Rabbi Richard Rubenstein is a ‘Holocaust’ dispensationalist. A ‘Holocaust’ dispensationalist is one who makes ‘The Holocaust’ to be a cosmic cataclysm that shatters all religion, philosophy, art, politics, education, et al, which all must be rebuilt in reference to ‘The Holocaust.’ Holocaust dispensationalism is based in the kabbalistic view of cosmology (which has it that creation was a cosmic disaster) and history (an unfolding process of relationship between God, ‘The Jews,’ and ideas, all in a constant evolutionary state of ‘becoming’). Rubenstein’s 1966 book, After Auschwitz is a founding stone of this fanatical ‘Holocaust’-centrism. Far from being isolated to the realm of lunatic Times Square evangelists, this thinking is welcomed in the highest places of academia and religion today including the Pontifical University in Rome. I have shown how one theological expert of the Vatican II Council is a teacher of this ‘Holocaust’ dispensationalism here:
“Auschwitz: Beginning of a New Era?”
One might see the utility of this framework of sanctified paranoia for the subjection of Christianity and ascendancy of Judaism and why Rabbi Rubenstein would like to bring it also to bear on Muslims. One might also note the absence of scholars positing that the Bolshevik revolution or Palestinian ‘Nakba’ (the persecution of the native population of Palestine that the Israeli state was founded on) constitutes a pivotal point which Judaism should be evaluated in reference to, much less the genesis of a religious dispensation.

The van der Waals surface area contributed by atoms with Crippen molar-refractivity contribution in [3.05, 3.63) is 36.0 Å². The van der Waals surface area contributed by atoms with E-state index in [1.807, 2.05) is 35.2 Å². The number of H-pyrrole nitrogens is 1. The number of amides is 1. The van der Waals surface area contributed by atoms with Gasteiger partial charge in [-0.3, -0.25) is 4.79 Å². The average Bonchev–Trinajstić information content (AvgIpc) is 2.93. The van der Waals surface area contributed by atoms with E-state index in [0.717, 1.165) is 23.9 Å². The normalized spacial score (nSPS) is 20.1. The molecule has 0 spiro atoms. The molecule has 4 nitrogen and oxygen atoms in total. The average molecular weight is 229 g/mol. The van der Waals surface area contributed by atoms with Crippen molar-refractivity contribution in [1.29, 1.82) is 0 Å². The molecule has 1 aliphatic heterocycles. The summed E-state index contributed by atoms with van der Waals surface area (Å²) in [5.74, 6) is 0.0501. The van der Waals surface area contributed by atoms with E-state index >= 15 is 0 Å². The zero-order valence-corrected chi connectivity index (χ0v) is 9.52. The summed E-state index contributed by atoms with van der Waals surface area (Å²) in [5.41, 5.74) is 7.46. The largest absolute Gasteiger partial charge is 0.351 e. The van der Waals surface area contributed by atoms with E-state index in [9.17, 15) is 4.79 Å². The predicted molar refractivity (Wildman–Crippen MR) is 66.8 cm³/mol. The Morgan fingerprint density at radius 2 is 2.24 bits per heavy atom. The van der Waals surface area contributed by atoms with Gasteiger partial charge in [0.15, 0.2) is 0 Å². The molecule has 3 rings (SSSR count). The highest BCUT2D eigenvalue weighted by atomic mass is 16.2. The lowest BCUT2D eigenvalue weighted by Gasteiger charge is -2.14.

Rabbi Rubenstein was a speaker at a recent “first Conference on Muslim Antisemitism” where he lamented that ‘dialogue’ with Muslims is unlikely to produce fruit such as Judeo-Christian ‘dialogue’ has produced in Vatican II:
A Vatican II form of “self-reflection” by prominent Islamic leaders is required in order to reduce tensions between Jews and Muslims, said Rabbi Richard Rubenstein, keynote speaker and author of the newly published “Jihad and Genocide” (Rowman & Littlefield). “I do not see this in Islam” … “I don’t engage in dialogue” with Muslim representatives,” he said. “I think it’s a waste of time. It gives them a legitimacy in the United States that they do not deserve.”
On the other hand, said Rabbi Rubenstein, president emeritus of the University of Bridgeport in Bridgeport, Conn., dialogue with Christians is “a realistic possibility. I’ve spent 50 years in a fruitful dialogue with Christians.”
A Muslim version of Vatican II, a first step to reducing Islamic anti-Semitism, is unlikely, several speakers agreed.
“Vatican II was based on some form of mea culpa,” a Catholic admission of guilt in fomenting anti-Semitism, said Andrew Bostom, editor of “Legacy of Jihad and Legacy of Islamic Antisemitism” (Prometheus, 2008). “Mea culpa is not on the [Islamic] radar screen.”
“There is,” added Steven Baum, co-editor of the Journal for the Study of Antisemitism, “no mea culpa in Islam.” (“No Islamic Mea Culpas,” Steve Lipman, Oct. 5, 2010, The Jewish Week)
My study of ‘dialogue’ with rabbis and their fellow travelers has led me to the conclusion that they’re not open to self-reflection, mea culpas, or living by the standards they would impose on others. Their ‘dialogue’ is a one-way racket.